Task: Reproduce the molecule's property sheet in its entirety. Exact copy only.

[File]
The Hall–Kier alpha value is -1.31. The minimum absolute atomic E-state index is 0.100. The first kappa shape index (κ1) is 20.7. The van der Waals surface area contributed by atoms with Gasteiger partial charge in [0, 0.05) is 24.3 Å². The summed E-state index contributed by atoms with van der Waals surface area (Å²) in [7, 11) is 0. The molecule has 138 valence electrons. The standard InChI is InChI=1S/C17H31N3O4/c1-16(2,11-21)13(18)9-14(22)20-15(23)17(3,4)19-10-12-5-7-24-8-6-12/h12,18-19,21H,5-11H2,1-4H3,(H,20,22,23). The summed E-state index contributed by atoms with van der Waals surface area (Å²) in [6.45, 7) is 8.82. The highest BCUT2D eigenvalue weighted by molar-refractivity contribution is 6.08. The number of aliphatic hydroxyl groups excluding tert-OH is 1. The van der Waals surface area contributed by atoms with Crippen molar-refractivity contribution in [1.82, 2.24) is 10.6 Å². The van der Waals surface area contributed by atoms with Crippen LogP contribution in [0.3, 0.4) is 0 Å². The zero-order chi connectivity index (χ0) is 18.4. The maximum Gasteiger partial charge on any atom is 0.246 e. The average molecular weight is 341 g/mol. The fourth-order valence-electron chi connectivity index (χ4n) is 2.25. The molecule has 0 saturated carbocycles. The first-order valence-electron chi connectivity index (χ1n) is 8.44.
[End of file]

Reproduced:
The Hall–Kier alpha value is -1.31. The minimum absolute atomic E-state index is 0.100. The first kappa shape index (κ1) is 20.7. The van der Waals surface area contributed by atoms with Gasteiger partial charge in [0, 0.05) is 24.3 Å². The summed E-state index contributed by atoms with van der Waals surface area (Å²) in [7, 11) is 0. The molecule has 138 valence electrons. The standard InChI is InChI=1S/C17H31N3O4/c1-16(2,11-21)13(18)9-14(22)20-15(23)17(3,4)19-10-12-5-7-24-8-6-12/h12,18-19,21H,5-11H2,1-4H3,(H,20,22,23). The summed E-state index contributed by atoms with van der Waals surface area (Å²) in [6.45, 7) is 8.82. The highest BCUT2D eigenvalue weighted by molar-refractivity contribution is 6.08. The number of aliphatic hydroxyl groups excluding tert-OH is 1. The van der Waals surface area contributed by atoms with Crippen molar-refractivity contribution in [1.82, 2.24) is 10.6 Å². The van der Waals surface area contributed by atoms with Crippen LogP contribution in [0.3, 0.4) is 0 Å². The zero-order chi connectivity index (χ0) is 18.4. The maximum Gasteiger partial charge on any atom is 0.246 e. The average molecular weight is 341 g/mol. The fourth-order valence-electron chi connectivity index (χ4n) is 2.25. The molecule has 0 saturated carbocycles. The first-order valence-electron chi connectivity index (χ1n) is 8.44.